“In the case of Frank Conroy’s ‘essay,’ Celebrity Cruises is trying to position an ad in such a way that we come to it with the lowered guard and leading chin we reserve for coming to an essay, for something that is art (or that is at least trying to be art). An ad that pretends to be art is – at absolute best – like somebody who smiles at you only because he wants something from you. This is dishonest, but what’s insidious is the cumulative effect that such dishonesty has on us: since it offers a perfect simulacrum of goodwill without goodwill’s real substance, it messes with our heads and eventually starts upping our defenses even in cases of genuine smiles and real art and true goodwill. It makes us feel confused and lonely and impotent and angry and scared. It causes despair,” – David Foster Wallace, eighteen years ago, on “sponsored content.”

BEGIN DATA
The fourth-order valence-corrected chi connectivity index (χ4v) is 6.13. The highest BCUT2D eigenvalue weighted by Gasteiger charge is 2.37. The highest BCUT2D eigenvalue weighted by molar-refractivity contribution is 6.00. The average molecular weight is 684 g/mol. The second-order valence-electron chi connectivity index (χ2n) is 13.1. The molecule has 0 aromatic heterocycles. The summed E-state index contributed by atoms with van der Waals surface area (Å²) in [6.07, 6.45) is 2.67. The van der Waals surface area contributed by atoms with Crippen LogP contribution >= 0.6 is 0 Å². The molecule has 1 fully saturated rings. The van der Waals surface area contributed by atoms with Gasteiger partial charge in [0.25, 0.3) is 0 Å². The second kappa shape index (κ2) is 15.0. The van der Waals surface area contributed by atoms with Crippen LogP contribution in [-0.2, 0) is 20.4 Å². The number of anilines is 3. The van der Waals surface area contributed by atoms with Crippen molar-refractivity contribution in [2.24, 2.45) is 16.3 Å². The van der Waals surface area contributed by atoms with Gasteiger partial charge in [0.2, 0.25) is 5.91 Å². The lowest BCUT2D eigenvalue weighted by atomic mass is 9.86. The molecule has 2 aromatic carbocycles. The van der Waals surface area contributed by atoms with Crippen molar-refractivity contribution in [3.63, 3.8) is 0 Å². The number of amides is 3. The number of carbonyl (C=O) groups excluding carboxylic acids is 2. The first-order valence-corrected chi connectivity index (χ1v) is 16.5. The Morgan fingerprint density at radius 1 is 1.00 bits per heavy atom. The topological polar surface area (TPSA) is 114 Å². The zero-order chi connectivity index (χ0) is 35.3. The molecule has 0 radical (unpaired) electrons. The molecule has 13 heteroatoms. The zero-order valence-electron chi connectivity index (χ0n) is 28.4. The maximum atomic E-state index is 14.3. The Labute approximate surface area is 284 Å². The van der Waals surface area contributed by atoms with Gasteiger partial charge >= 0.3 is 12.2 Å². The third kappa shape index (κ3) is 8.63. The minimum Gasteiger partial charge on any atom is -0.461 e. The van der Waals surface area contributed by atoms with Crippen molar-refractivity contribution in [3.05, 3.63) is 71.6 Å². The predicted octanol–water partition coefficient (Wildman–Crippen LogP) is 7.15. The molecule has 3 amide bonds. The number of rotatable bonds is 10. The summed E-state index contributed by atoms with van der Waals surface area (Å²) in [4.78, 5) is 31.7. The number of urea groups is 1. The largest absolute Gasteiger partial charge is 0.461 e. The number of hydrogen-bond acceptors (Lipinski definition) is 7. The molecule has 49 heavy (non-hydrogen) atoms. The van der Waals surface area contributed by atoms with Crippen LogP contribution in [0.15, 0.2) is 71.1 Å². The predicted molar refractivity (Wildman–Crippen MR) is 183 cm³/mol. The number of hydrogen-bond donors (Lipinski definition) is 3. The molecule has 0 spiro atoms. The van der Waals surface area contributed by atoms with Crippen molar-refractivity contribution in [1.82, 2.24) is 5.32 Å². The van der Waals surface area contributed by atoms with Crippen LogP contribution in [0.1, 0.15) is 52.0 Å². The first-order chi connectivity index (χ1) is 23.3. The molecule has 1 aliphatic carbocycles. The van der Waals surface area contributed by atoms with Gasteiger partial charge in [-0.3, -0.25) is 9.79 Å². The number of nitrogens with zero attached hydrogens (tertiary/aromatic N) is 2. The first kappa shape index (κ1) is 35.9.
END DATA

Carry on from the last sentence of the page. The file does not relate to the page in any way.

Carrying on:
Back then, an essay sponsored by a cruise line was a rare excrescence. But this excrescence is now the business model for almost all online journalism. It is the business model for the New York Times!